Virus to dominate new homelessness inquiry

Housing advocates want tens of billions of dollars pumped into public housing in Australia to address homelessness and help revive the economy.

The coronavirus pandemic and the recession will be the dominating themes of a federal parliamentary inquiry into homelessness on Tuesday.

Advocates will tell politicians to use the construction of tens of thousands of public houses and units as a way to pull Australia out of the economic doldrums.

Per Capita executive director Emma Dawson says the money needs to come from the federal government.

She also wants a ban on evicting people from public housing.

Ms Dawson pointed to how quickly governments were able to move rough sleepers into hotels and get them access to crucial health services.

“We have the capacity to deal with this if we want to,” she told.

Issues like low wages, a lack of secure work and sick days for some workers also needed to be addressed.

“These are social issues that have left us more exposed to the crisis than we should have been had we had adequate housing and other policies,” she said.

Australian Housing and Urban Research Institute also wants a federal response.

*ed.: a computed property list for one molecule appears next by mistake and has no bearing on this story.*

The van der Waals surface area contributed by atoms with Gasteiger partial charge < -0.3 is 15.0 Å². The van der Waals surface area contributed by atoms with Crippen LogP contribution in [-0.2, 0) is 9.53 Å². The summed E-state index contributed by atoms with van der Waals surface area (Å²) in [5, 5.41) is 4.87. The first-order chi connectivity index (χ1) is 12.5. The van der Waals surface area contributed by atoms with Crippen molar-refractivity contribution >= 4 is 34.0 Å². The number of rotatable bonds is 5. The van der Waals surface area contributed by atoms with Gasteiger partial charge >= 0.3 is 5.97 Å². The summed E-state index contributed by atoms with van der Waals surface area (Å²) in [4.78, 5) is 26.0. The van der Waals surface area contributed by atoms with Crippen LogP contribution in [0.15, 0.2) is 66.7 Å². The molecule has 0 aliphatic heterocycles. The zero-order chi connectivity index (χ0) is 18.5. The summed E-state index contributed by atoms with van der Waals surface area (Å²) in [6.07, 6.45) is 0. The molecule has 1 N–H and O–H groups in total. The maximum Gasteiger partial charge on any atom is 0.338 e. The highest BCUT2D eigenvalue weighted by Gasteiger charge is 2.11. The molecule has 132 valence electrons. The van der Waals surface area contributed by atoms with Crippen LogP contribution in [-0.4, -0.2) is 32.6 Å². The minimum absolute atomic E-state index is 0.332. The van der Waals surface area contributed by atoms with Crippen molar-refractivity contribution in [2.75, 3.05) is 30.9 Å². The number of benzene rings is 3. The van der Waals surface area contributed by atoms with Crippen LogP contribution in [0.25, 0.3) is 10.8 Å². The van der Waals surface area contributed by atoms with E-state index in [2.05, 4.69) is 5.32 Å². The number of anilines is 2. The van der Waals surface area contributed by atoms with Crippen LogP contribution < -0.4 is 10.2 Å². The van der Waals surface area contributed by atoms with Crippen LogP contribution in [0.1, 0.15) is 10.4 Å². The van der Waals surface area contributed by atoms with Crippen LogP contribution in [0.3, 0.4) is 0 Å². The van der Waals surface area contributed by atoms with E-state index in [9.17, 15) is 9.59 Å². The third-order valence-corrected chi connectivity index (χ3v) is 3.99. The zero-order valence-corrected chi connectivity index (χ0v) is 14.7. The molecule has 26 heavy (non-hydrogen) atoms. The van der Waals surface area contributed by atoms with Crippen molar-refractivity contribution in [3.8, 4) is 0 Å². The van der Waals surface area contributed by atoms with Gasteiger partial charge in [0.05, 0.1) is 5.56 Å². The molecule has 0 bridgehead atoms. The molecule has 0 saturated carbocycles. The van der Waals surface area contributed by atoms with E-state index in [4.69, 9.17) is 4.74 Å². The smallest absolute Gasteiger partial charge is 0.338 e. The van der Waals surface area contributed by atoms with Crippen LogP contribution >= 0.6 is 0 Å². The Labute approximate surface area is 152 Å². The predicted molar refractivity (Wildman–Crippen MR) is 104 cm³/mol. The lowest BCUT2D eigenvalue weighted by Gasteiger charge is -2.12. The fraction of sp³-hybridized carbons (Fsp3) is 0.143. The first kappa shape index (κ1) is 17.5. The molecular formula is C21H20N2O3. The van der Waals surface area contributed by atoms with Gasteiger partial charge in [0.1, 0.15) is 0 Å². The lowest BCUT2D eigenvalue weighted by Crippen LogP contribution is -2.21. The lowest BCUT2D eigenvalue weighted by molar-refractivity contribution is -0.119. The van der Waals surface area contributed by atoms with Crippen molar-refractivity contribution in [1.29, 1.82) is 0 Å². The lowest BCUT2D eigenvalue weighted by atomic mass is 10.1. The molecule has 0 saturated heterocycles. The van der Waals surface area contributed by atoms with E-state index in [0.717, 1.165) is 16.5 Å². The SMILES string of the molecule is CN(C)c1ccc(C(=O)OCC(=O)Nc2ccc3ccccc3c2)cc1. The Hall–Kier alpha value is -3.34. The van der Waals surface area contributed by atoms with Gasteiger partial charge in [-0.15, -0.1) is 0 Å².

Chief executive Michael Fotheringham said COVID-19 showed how important it was for people to have a roof over their heads to stay safe.

“It’s shone a light on the dramatic health consequences and inequalities for people experiencing homelessness,” Dr Fotheringham said.

“As a society we have to ask whether it’s okay to go back to that.”

Grattan Institute program director Brendan Coates said the construction of at least 30,000 public housing units would help in the short term.

But more than 100,000 units needed to be built to address national shortages.

He warned the government not to repeat the mistakes of the national rental affordability scheme during the last financial crisis.

Landlords were given cash incentives to cut rents by at least 20 per cent.

But Mr Coates told AAP this just led to landlords pocketing thousands while passing on little of the savings to renters, with a lack of means testing among renters seeing some of the poorest miss out.

“The priority is going to be giving the housing to those that are at severe risk of homelessness,” he said.

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